This was a big travel week for me; I got the privilege of speaking about protecting Exchange with DPM 2007 at both Exchange Connections (in Orlando) and Microsoft Management Summit (in Las Vegas). The session had a good response at both shows, and there’s clearly a lot of buzz going around about DPM. I’ve gotten some good questions which I’ll list here and update as I get answers.
- Q: Does DPM protect message tracking logs on an Exchange mailbox server?
A: Very good question. My gut instinct is “No” but I need to confirm that. I’ll post the confirmation in a separate blog article when I get an answer back.
- Q: Is there any good guidance on sizing a DPM installation?
A: Yes. First see the Data Protection Manager 2007 Storage Calculator (currently only supports the Exchange workload), then see this third-party deconstruction. Note that the second post was written against an earlier release of the calculator, so is in need of some updating, but it’s still a good read.
- Q: What kind of overhead does DPM incur?
A: I have to admit that I don’t remember the specifics of this question (this is why I strongly encourage folks to email their questions to me, as is the case with the following question — thanks!); all I have is a cryptic note “CPU overhead” on my notepad. So, I’m going to assume that we’re talking about the overhead of the protection agent on a protected server. And my answer to that is: Very good question; I need to get some specifics.
- Q: From e-mail: “Yesterday during MMS at the Advanced Exchange protection session you mentioned that you had created a white paper on getting DPM working with IBM’s TSM product. If you have a link to this I would be very grateful as I have not been able to find it currently and I am wanting to ensure that they way I have it set up and kind of working is the same way that someone else has been able to get it working.”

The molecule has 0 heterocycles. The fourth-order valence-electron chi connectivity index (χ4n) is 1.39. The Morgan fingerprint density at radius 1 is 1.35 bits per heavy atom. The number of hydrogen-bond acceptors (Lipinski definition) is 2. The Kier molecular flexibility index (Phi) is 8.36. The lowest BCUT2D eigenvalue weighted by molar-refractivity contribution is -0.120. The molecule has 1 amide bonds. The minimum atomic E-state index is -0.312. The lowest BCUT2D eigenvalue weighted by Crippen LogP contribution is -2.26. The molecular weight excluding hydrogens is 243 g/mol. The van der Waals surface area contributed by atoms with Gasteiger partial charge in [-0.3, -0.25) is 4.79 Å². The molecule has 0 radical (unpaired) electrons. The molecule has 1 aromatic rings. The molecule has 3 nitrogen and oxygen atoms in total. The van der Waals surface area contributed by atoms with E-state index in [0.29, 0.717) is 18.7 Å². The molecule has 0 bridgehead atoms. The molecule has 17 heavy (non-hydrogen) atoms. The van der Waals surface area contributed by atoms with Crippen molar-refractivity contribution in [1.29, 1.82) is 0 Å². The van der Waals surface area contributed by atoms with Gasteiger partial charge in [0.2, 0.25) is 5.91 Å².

A: Unfortunately, I must have been unclear, for which I apologize. 3Sharp did work with Microsoft during the DPM 2006 timeframe to create several white papers on how to integrate DPM with several backup products: Commvault QiNetix, Symantec Backup Exec, Yosemite Backup, and Windows Backup. Unfortunately, Tivoli wasn’t one of them, and I’m not aware of any current guidance that gives a complete end-to-end picture of integrating TSM with DPM 2007. However, the Backup of DPM Servers section in the DPM Operations Guide should be a good starting place.
- Q: Why can’t I use DPM 2007 to recover to the Recovery Storage Group on Exchange 2003 servers, only on Exchange 2007 servers?
A: Another great question, which I’m querying to find the answer to.
- Q: If I can use DPM 2007 to do document-level recovery in SharePoint, why can’t I recover mailboxes or even messages in Exchange without having to use the RSG (for Exchange 2007)or ExMerge (for Exchange 2003)?
A: There are two parts of this answer, but they both are based on the same premise: DPM does not use “privileged” information on the internals of other Microsoft applications it protects. When recovering documents from a SharePoint replica, DPM doesn’t directly reach into the replica database and extract the information. Instead, it recovers the relevant databases to a temporary recovery SharePoint installation (which can be a single server SPS 3.0 install on a virtual machine, even if you’re recovering data from MOSS 2007) and then finds the relevant documents using SharePoint’s HTTP interfaces. With Exchange, the principle is the same; we recover the mailbox database to a parallel location (the RSG in Exchange 2007; a network folder in Exchange 2003) and then use the Exchange native tools to extract and import the relevant information. Trying to do direct restores of mailboxes or messages into a production database would involve going beyond the existing Exchange APIs. Personally, as an Exchange MVP I hope that Microsoft works on expanding those interfaces to make this sort of thing easier for all third-party vendors, but until they do, DPM plays by Exchange’s rules.
- Q: You mentioned coming updates to DPM. Where can I find more info on that?
A: Jason Buffington of Microsoft has you covered with this webcast.
That’s a good start for now; catch you all later!